Yes, the second child (I had both after residency) is indeed a game-changer as Jackie stated. Just...a whole 'nother universe trying to deal with 2 kids with different needs to be met simultaneously. Its tough no matter what stage of training you're in. But its a phase and you'll get through it. Its good that you're thinking through the realities ahead of time, I'm sure you'll do fine!

  3. With the caveat that I currently only have one child, I just wanted to tentatively suggest the idea that it is possible to have 1 or more kids during residency without the husband becoming a SAHH, and without extended family in the area. It just costs a lot of money. I have friends who have borrowed money for childcare/gone into credit card debt/etc. to pay for childcare during residency. All have paid it off as attendings years later. Life's about tradeoffs. If you want 2 kids now badly enough, you'll find a way to make it work.

    PS -- It's still way easier with supportive family nearby to help!

    1. We have plenty of money and I still would say wait. Very hard to find other's to watch our kids to the same level of attention we do---even when we are sleep deprived. Maybe hire an au pair but those are not perfect either and you need to give them a room and they can't work more than 40 hours a week.

    2. Actually, it's 45 hours per week. And we do 1 kid with daycare plus au pair because of it.

      Not everyone is a 26 year old resident and has the luxury of waiting until the end of training.

    3. Sorry if my comment came off as rude. This is our second career so I completely understand that not everyone is a 20 something spry fertile resident. Having children is a personal choice. We were forced to conceive before we felt ready because of medical issues and we were grateful for the experience TO conceive. I believe each child is a blessing and truly each specialty is different. Surgical residencies are far different than pediatric residencies however carrying a baby is carrying a baby. And some programs are malignant and there are certain things money cannot buy. If fertility is not an issue and you would just prefer a baby in the next 9 months v. next 30 months I would say wait because it is so hard it's almost impossible to explain but again--everyone is different. To each his own. My cousin just started medical school and just got married--his wife is pregnant with twins and her parents live half way across the world. Everyone has their path to walk and we all have a burden to carry. Good luck!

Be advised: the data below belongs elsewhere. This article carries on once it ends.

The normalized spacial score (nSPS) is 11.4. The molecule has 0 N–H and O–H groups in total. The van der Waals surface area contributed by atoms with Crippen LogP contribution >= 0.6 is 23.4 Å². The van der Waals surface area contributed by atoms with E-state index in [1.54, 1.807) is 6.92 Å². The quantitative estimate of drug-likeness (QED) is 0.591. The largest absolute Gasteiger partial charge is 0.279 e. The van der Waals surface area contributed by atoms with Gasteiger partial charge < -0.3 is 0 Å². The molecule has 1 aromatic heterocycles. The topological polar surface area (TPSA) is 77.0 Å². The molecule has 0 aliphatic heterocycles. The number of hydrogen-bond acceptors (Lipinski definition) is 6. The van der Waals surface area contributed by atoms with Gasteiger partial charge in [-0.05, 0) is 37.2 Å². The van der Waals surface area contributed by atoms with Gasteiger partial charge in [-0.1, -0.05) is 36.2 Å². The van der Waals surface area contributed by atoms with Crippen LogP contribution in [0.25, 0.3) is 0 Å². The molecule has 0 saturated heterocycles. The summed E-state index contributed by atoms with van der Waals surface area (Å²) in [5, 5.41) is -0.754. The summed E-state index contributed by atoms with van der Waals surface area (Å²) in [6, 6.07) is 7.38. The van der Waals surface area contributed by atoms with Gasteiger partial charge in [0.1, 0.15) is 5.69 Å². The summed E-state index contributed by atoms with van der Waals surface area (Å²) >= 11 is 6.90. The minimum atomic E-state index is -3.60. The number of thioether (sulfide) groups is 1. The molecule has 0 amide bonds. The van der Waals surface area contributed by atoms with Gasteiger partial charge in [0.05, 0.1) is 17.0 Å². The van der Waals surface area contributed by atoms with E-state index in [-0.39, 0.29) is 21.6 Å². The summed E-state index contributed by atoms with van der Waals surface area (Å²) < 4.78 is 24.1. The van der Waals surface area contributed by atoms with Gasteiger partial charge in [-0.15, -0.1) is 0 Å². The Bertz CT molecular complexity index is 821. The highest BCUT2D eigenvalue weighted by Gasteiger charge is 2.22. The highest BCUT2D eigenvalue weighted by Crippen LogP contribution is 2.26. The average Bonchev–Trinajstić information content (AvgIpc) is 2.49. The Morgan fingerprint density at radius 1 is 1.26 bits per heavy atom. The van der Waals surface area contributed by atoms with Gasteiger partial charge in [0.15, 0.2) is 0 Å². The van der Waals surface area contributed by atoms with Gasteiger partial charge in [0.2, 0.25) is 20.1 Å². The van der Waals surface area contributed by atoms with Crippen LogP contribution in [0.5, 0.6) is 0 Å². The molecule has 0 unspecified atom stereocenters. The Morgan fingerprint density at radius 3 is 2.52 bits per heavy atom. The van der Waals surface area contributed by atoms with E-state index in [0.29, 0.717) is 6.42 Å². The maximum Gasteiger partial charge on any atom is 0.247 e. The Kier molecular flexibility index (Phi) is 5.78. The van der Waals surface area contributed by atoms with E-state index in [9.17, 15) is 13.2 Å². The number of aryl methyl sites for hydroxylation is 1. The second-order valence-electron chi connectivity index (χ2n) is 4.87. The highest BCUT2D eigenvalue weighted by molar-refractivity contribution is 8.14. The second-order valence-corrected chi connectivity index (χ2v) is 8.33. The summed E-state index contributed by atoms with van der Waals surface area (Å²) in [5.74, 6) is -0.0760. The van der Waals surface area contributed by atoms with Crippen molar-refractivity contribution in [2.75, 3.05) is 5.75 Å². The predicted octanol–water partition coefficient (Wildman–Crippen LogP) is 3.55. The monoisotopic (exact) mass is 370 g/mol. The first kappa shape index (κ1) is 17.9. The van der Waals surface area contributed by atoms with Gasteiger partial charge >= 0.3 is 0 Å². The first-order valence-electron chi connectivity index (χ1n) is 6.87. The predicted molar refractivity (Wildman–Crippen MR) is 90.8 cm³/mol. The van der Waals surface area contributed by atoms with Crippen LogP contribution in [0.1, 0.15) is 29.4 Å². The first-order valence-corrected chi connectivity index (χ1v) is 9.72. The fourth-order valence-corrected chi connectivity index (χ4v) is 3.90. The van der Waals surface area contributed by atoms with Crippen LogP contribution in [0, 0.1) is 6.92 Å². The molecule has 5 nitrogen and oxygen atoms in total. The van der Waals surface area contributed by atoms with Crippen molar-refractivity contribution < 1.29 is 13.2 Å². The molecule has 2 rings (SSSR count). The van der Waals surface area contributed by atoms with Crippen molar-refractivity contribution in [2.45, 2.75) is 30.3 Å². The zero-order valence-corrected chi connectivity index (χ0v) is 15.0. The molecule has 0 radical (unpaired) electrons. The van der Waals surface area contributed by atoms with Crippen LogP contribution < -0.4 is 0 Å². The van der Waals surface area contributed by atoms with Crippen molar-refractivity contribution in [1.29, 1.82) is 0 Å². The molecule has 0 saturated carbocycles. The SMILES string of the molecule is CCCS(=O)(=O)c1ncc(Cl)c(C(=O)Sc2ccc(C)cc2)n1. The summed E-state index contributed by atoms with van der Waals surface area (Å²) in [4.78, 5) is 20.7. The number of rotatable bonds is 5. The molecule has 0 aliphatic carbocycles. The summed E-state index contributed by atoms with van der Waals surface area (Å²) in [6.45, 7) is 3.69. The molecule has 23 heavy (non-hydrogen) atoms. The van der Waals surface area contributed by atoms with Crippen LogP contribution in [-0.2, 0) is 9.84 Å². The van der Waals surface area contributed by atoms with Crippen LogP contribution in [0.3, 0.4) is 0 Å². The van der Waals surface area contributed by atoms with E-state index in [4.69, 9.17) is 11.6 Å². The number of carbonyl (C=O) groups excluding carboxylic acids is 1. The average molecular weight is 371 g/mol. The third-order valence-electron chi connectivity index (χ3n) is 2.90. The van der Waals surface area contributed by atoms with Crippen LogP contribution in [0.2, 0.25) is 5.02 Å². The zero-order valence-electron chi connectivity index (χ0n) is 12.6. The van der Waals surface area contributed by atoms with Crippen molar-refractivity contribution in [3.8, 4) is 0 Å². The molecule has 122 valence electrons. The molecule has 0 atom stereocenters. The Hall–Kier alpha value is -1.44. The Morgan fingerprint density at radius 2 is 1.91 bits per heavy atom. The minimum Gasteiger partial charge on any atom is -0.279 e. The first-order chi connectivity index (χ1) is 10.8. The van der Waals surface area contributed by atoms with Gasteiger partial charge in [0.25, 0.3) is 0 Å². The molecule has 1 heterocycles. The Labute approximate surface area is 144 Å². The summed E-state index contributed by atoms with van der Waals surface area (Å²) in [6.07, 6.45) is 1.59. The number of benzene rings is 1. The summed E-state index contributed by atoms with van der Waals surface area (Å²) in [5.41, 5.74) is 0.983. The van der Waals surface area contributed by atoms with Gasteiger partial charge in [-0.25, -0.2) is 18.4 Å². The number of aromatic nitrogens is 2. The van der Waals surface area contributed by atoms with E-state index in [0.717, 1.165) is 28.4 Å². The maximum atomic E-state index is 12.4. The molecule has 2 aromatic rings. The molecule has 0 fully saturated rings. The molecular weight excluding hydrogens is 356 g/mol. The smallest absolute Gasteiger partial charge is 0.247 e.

4. No worries. I get a little touchy when people suggest that only family members or parents themselves provide adequate care for kids. It's lovely when it works out, but not an option for everyone.

  4. Hi H!
    I'm in a similar situation having taken 1 year off from residency due to medical reasons and a second year off due to factors out of my control. Since we have "an extra year" my husband and I decided to try for #2. I'm terrified to return to residency next year with a 2 year old and a 3 month old but at the end of the day it feels good to have taken control of my own fertility. I'm not sure how old you are but I'm in my thirties and we will never get this time back. With that said I know it's going to be extremely hard and expensive. My husband works remotely 1-2 days per week but not daily. We have no local family support. Training will pass although I know the immediate road ahead will be difficult. Thanks for starting this thread I will be eagerly awaiting the replies you get. Good luck to you!

  5. I would just go for it. I have a 16 month old and am currently pregnant with number 2. I am an intern and had number 1 in med school too. It's not that easy, but its far from impossible. Overall pregnancy with number 2 is harder because there is a little person who needs love and attention so you can't (e.g.) just lie around when you are exhausted and not at work you have to keep looking after number 1. So the whole pregnancy is just slightly harder, although easier in that you just don't have time to be self-indulgent (which I probably did with number 1). When you need to pee, you just pee. You just have to. I travel with a small pack of nuts etc to try and keep the nausea at bay but otherwise just deal with it.